Tigers Prospect Jimmy Kerr Talks Hitting

Jimmy Kerr is pretty low-profile as far as prospects go. The 24-year-old infielder was a 33rd-round senior-sign in 2019 and currently playing for the Detroit Tigers’ High-A affiliate, the West Michigan Whitecaps. A standout during the College World Series in his draft year, he remains relatively unknown beyond the University of Michigan, where he earned a degree in Industrial Operations Engineering.

His knowledge of hitting promises to increase his profile. Kerr faces long odds to reach the big leagues, but he’s already begun gaining a foothold as an instructor. Last year, he co-founded K2 Baseball, an elite training facility in Ann Arbor, Michigan.

Kerr talked hitting prior to a Whitecaps game earlier this month.


David Laurila: Let’s start with your training facility. How did that come about?

Jimmy Kerr: “It was over the pandemic. A couple of my college teammates and I were up in northern Michigan — my parents have a place in Walloon Lake — kind of escaping for the summertime. We were working out at the local high school, trying to stay in shape, and had also ordered some workout equipment. Everybody was trying to start their own home gym at that time, so it was backordered and took awhile [to arrive].

“Once the weather turned and guys were going back to school, we rented out a space in Ann Arbor and put all the workout equipment in there. We put in a batting cage, turf, a portable mound, and started running a little baseball facility. It started with just some of our Michigan teammates who are in pro ball now, and then we turned into a business where we’ve got high school kids and youth baseball players. We’re doing training programs, lessons, and all that.”

Laurila: Who else was involved?

Kerr:Ben Keizer and I started it together. We had Jeff Criswell, Jack Weisenburger, Jordan Nwogu, and Jack Blomgren working out there. Most guys go back after their junior year to take classes, and we weren’t allowed in the Michigan facilities because of COVID, so it was the perfect spot for us to work out and get ready for spring training.”

Laurila: I assume you’ve incorporated tech at your facility?

Kerr: “Yes. I had been using a Blast sensor for awhile, and I think it’s one of the best tools for hitters to break down their swings. We used one with all the guys in there. And Rapsodo had a deal for minor leaguers over COVID, so we got a pretty good discount on a Rapsodo. We also have a little pocket radar. The University of Michigan helped us out a lot with some of the equipment; they kind of just loaned it to us, so we use all of that good stuff.”

Laurila: Do a lot of the kids who train at your place embrace the tech?

Kerr: “They do. It’s been really new for most of the kids who have come in, so they didn’t really know they wanted to train with it until they saw how great the information it is. Now we’ve got a lot of guys coming back [and] saying ‘Can we use the Blast sensor today?’ It’s really easy to explain to them what’s going on in their swing by just looking at the Blast sensor. And then it’s really easy to show them improvement from one swing to the next, throughout their training process.”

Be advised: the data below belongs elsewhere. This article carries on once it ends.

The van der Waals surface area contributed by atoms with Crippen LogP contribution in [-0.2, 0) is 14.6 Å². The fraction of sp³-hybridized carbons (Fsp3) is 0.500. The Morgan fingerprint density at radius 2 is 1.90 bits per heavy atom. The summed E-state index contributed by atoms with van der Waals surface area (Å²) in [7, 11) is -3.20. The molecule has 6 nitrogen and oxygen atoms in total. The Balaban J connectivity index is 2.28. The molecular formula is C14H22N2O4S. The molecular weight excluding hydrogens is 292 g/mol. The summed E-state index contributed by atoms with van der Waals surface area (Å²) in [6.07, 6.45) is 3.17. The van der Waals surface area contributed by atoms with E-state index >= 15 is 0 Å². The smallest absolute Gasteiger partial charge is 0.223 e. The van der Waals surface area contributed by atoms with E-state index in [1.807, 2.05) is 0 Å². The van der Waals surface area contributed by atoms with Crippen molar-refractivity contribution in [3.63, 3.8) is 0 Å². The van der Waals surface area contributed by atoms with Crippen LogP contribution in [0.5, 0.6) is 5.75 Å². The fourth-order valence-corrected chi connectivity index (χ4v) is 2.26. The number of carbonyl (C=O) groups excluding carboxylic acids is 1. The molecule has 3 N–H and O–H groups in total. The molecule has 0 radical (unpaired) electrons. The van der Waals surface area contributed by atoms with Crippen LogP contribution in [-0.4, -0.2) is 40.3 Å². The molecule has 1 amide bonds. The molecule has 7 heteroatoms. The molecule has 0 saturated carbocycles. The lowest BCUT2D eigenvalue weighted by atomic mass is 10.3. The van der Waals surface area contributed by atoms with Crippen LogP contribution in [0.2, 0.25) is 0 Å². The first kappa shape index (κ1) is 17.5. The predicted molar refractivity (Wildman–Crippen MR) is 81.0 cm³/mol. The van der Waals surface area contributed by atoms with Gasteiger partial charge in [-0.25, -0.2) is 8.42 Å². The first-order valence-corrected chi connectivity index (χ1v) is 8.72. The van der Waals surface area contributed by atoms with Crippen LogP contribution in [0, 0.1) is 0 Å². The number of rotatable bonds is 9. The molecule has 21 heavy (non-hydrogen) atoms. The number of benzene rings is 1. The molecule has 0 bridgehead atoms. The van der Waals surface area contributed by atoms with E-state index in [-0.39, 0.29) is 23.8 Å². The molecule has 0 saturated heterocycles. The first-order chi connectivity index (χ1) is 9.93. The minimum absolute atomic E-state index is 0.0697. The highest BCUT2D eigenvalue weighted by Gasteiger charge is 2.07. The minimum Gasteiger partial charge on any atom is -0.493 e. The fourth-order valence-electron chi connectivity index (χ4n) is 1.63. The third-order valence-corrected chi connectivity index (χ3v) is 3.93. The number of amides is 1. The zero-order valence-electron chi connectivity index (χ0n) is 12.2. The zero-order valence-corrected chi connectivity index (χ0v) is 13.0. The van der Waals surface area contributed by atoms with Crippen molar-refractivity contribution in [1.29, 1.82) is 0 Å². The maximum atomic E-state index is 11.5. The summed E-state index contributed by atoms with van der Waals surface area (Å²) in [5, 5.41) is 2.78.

Laurila: What have you learned about your own swing?

Kerr: “That’s a good question. One of the biggest metrics on there is called rotational acceleration. It’s kind of how your body creates energy, and that metric shows if you’re doing a good job of firing your hips first, shoulders first, arms and hands. I noticed my swing was different from tee to flips and from flips to BP. I wanted to break down why it was so different.

“Some guys have a tendency to get into bad habits on tee swings, which is what I was doing. My rotation acceleration was terrible on tee swings because I would get kind of lazy and over-rotate my shoulders. That’s because you don’t have to be on time for anything. I want to try to keep my swing as good as it is during BP, because that’s where I got my best numbers. I want to keep my swing the same every time.

Laurila: Is that an argument against hitting off a tee?

Kerr: “I think it’s more of an argument for the Blast sensor, because it can show you the discrepancies. I know that everybody doesn’t have the same problem on the tee, because a lot of kids I worked with had no issues. They had the same swing, tee, flips, no matter what.”

Laurila: Do you find value in BP, or do mostly like to hit off machines that can approximate in-game velocity and movement?

Kerr: “That’s a good question, too. I think all of them are important. But a lot of people really like seeing the live arm to help with their timing. Machines are hard to time because of how they’re fed, how they shoot the ball out, and where they go. It’s not as easy to try to predict where the pitch is going to be, so I feel like if I’m able to barrel balls consistently off the machine, then I’m ready to go for a game.

“But I do like hitting on the field. I like to see the ball flight. Of course, even in a cage you can get a pretty good visual, especially from a spin perspective. Something I like to focus on is getting good backspin to all parts of the field, and not flaring balls off, or hooking balls pull-side. With HitTrax you can be in a cage and kind of have the same thing you get on the field.”

Laurila: Hitting on the field, do you ever find yourself wondering what the metrics are?